More than 100 civilians killed following attacks in Burkina Faso
Suspected jihadists have massacred at least 114 civilians in Burkina Faso’s volatile north in the deadliest attacks since Islamist violence erupted in the west African country in 2015, officials said Saturday. President Roch Marc Christian Kabore denounced an attack near the borders with Mali and Niger where jihadists linked to Al-Qaeda and Islamic State have been targeting civilians and soldiers.
“We must remain united and solid against these obscurantist forces,” Kabore said, condemning a massacre that left at least 100 people dead in Solhan as “barbaric” and “despicable.” The worst attack occurred during the night of Friday to Saturday when “armed individuals staged an incursion” into Solhan, a security source said.
Assailants struck around 2am local time, against a position of the Volunteers for the Defence of the Motherland (VDP), an anti-jihadist civilian defence force which backs the national army, before attacking homes and carrying out “executions,” a local source said. The government said in a statement that “terrorists,” a term for jihadists, killed civilians of all ages and set fire to homes and the main market.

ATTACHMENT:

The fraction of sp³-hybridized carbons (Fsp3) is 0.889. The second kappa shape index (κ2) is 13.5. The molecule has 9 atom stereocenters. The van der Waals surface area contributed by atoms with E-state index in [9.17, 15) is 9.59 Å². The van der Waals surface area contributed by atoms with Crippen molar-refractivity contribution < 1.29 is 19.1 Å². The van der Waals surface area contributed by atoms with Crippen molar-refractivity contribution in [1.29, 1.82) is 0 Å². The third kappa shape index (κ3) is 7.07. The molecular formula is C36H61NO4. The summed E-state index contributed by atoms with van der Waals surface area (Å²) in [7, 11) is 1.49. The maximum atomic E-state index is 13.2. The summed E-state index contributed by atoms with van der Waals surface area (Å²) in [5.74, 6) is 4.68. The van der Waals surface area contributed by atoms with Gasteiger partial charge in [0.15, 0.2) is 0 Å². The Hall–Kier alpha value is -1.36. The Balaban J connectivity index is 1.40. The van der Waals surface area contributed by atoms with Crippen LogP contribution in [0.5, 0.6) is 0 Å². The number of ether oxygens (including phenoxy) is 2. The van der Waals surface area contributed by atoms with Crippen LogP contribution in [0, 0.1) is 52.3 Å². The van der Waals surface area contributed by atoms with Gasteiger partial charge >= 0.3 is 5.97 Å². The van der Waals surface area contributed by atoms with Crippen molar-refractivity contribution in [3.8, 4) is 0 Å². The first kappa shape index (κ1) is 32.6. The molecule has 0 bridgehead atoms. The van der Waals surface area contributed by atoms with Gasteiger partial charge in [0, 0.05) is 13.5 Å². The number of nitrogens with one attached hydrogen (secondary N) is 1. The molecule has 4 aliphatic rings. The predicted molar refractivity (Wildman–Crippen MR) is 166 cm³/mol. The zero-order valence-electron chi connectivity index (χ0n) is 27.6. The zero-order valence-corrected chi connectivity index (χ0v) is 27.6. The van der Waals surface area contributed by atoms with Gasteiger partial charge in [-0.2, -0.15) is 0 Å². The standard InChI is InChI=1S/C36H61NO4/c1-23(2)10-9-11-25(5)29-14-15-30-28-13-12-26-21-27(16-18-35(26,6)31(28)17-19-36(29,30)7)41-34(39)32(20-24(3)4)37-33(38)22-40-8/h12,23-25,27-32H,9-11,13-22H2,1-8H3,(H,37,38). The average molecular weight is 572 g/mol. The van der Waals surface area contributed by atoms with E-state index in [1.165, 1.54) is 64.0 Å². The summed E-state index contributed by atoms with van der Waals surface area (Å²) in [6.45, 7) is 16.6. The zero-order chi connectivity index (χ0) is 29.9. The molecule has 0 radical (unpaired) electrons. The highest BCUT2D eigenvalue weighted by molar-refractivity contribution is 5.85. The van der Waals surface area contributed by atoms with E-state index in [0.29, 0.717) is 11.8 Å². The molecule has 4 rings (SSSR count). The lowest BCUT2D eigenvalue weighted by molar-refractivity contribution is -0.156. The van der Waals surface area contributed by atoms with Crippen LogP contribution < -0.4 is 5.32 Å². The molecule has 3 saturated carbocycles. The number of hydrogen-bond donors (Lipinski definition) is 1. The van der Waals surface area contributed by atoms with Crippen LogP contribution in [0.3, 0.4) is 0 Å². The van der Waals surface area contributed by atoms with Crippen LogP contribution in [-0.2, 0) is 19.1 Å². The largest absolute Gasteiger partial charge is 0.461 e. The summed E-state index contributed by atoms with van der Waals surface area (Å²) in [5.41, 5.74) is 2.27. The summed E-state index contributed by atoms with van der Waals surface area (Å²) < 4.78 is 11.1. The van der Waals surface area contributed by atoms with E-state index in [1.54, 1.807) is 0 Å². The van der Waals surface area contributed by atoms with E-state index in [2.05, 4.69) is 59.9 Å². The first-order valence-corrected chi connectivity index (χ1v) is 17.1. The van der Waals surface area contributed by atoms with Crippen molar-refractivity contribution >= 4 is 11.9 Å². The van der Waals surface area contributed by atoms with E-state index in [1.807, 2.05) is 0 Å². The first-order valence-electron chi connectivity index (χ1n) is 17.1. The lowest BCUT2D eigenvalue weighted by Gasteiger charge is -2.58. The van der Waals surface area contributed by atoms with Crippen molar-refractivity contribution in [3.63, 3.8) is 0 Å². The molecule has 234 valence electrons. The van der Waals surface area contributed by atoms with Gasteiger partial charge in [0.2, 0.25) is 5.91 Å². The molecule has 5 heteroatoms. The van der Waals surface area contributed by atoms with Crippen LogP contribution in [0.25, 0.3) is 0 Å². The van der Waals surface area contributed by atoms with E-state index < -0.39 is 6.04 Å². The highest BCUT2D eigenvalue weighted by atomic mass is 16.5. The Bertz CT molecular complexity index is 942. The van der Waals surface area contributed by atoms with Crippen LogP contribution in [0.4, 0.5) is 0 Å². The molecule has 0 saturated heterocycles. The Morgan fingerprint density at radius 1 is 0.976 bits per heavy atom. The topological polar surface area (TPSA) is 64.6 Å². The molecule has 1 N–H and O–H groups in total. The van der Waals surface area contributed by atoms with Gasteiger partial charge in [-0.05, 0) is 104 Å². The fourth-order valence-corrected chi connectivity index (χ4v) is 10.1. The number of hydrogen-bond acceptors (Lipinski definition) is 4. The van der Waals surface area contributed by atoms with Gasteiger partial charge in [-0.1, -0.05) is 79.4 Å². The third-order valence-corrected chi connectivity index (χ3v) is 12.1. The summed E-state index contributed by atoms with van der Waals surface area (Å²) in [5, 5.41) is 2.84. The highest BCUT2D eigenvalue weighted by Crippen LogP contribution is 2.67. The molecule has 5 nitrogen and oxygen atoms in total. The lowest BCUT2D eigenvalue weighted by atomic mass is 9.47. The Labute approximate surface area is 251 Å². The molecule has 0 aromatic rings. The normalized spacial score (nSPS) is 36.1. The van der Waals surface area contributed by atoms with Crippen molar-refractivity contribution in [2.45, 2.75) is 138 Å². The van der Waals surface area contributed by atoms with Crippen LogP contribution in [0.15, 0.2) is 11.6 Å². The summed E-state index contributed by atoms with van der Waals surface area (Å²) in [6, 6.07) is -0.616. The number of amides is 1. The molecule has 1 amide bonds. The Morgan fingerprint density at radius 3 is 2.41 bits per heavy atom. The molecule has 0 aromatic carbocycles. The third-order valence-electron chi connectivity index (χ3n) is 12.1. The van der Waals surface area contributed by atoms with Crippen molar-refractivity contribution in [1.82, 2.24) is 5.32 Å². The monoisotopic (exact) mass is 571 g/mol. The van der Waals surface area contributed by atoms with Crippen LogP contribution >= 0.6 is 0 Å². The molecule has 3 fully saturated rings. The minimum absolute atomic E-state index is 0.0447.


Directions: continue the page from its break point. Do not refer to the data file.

Solhan, a small community around 15 kilometres from Sebba, the main city in Yagha province, has been hit with numerous attacks in recent years. In another attack on Friday night, 14 people were reported to have been killed in the village of Tadaryat, about 150km (93 miles) to the north of Solhan. Last month, 30 people died in an attack in the east of Burkina Faso. The country is facing a deepening security crisis, like many of its neighbours, as armed groups carry out raids and kidnappings across much of the region.